The Mental Health and Substance Abuse Sub-Index is among one of the higher ones for counties in Michigan, with five of the seven in Southeastern Michigan having a vulnerability index above 50. Macomb County has the highest vulnerability index in the region at 77, followed by Wayne County with an index of 76 and St. Clair County with an index of 74. Michigan has a Mental Health and Substance Abuse Sub-Index of 62 and the State with the highest sub-index is West Virginia at 100. The indicators that play into this index include stress, access to mental health and substance abuse institutions and the overall mental health of mothers in the area.

General Healthcare Sub-Index measures the accessibility, affordability and utilization of healthcare, including insurance coverage and the state’s Medicaid expansion status. Some of the factors of this vulnerability measurement include access to quality medical care, the percent of women of reproductive age who are uninsured, and the postpartum extension status.

St. Clair County has the highest vulnerability index at 45 while Washtenaw County has an index of 0, meaning there is ease in access to and affordability of healthcare for reproductive age women. Michigan has a General Healthcare Sub-Index of 29, and comparatively, the two states with the highest sub-index are Mississippi and Alabama at 100.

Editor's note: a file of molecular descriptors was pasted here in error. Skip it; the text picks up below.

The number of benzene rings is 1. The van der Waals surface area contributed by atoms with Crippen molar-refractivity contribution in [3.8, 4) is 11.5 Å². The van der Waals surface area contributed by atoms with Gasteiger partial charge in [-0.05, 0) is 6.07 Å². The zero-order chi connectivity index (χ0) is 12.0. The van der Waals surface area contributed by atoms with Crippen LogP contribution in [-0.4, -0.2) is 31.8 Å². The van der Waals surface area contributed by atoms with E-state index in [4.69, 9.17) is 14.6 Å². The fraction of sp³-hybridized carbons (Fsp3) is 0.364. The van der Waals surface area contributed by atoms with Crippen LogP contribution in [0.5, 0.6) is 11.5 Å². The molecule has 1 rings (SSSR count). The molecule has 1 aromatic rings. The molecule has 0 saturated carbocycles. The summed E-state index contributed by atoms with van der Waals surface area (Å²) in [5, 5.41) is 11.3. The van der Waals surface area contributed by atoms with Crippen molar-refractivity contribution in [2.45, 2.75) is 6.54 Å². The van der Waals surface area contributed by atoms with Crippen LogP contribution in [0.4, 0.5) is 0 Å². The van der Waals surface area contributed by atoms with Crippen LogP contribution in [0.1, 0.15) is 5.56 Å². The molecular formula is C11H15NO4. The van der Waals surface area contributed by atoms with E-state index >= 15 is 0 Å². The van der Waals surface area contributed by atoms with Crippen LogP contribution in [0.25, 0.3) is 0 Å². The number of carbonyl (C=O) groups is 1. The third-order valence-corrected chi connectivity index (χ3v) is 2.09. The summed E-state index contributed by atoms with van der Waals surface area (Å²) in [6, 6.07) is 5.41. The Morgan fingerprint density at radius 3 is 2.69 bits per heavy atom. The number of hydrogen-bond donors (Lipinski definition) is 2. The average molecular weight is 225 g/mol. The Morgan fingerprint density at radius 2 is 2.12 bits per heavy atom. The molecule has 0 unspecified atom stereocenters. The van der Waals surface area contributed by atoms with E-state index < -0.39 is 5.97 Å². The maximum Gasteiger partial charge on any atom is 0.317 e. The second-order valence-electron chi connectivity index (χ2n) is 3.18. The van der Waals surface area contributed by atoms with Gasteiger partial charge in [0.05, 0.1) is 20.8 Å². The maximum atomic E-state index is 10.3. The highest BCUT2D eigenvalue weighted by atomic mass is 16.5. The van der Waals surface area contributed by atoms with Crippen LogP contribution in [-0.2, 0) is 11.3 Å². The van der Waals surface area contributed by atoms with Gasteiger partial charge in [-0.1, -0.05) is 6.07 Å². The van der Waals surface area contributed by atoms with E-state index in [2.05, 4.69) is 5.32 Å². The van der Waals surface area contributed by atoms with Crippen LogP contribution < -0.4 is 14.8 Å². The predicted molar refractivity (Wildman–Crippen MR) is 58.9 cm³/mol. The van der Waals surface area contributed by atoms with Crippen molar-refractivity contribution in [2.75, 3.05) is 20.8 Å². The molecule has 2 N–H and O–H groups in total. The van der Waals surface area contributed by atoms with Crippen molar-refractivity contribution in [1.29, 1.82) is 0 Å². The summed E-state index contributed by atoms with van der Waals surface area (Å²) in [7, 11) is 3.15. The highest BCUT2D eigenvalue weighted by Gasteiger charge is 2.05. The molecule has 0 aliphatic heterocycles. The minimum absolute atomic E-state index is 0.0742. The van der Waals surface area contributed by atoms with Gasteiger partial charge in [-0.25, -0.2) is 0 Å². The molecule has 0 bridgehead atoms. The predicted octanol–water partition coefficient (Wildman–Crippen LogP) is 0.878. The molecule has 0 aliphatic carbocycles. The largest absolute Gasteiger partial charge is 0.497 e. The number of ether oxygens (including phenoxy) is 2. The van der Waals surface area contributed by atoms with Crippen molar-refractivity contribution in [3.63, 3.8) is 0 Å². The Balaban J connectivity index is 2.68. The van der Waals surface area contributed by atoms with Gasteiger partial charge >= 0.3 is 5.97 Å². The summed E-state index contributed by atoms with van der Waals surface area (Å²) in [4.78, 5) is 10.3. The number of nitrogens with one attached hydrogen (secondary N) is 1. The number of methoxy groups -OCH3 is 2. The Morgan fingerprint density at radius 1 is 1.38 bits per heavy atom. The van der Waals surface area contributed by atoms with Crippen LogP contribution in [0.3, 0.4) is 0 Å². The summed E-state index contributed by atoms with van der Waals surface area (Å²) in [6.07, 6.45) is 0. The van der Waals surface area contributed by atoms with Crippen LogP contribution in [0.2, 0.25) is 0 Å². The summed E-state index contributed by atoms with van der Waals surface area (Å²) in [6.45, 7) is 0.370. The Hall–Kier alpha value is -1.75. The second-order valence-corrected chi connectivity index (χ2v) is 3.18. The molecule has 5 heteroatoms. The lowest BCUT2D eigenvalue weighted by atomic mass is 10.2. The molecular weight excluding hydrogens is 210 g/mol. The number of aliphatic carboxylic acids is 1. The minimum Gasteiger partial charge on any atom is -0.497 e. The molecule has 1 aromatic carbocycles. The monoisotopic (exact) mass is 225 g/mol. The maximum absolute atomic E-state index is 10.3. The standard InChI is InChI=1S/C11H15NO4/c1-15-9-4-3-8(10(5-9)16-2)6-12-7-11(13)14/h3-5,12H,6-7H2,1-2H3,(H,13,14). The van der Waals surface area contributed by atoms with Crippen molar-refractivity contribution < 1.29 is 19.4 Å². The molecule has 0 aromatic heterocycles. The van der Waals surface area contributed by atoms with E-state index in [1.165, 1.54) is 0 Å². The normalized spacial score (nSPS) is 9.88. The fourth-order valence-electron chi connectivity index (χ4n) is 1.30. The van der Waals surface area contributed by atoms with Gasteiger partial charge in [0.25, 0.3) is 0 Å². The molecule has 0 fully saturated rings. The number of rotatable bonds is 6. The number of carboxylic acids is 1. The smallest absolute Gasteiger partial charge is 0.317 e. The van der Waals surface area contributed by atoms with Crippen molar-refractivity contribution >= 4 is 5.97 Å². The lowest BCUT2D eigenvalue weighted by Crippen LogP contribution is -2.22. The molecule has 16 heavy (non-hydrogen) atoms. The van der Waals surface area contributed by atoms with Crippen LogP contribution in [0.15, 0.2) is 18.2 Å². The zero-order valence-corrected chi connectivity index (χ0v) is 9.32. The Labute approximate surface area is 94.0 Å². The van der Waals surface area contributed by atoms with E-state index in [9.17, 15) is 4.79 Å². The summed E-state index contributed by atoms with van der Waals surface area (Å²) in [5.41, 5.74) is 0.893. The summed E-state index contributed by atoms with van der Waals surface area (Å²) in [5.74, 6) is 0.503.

General Healthcare Sub-Index measures the accessibility, affordability and utilization of healthcare, including insurance coverage and the state’s Medicaid expansion status. Some of the factors of this vulnerability measurement include access to quality medical care, the percent of women of reproductive age who are uninsured, and the postpartum extension status.
St. Clair County has the highest vulnerability index at 45 while Washtenaw County has an index of 0, meaning there is ease in access to and affordability of healthcare for reproductive age women. Michigan has a General Healthcare Sub-Index of 29, and comparatively, the two states with the highest sub-index are Mississippi and Alabama at 100.
The final sub-index in the overall MVI is Physical Health, of which Wayne County has the highest rate at 95, both in Southeastern Michigan and in the State of Michigan. Michigan has a Physical Health Sub-Index of 82 and of all 50 states Alabama has the highest sub-index at 98. Environmental factors that influence maternal health outcomes include violent crime rates, housing conditions, pollution and access to transportation.

Overall, Wayne County has the highest MVI in Southeastern Michigan, and the State, at 77. Regionally, the county with the second highest MVI is St. Clair County with a rate of 55. At the state level, Michigan’s MVI is 66 and Alabama has the highest MVI of 100. While we know several factors play into the health of a mother and child, this index allows us to examine how all these factors are connected and provide more definitive answers as to why the US’s maternal mortality rate is so poor.

In examining the factors above, it should go without saying that race, socioeconomic status and location are all overarching factors into the MVI. This is examined on a deeper level through the index though and will be further discussed in an upcoming post.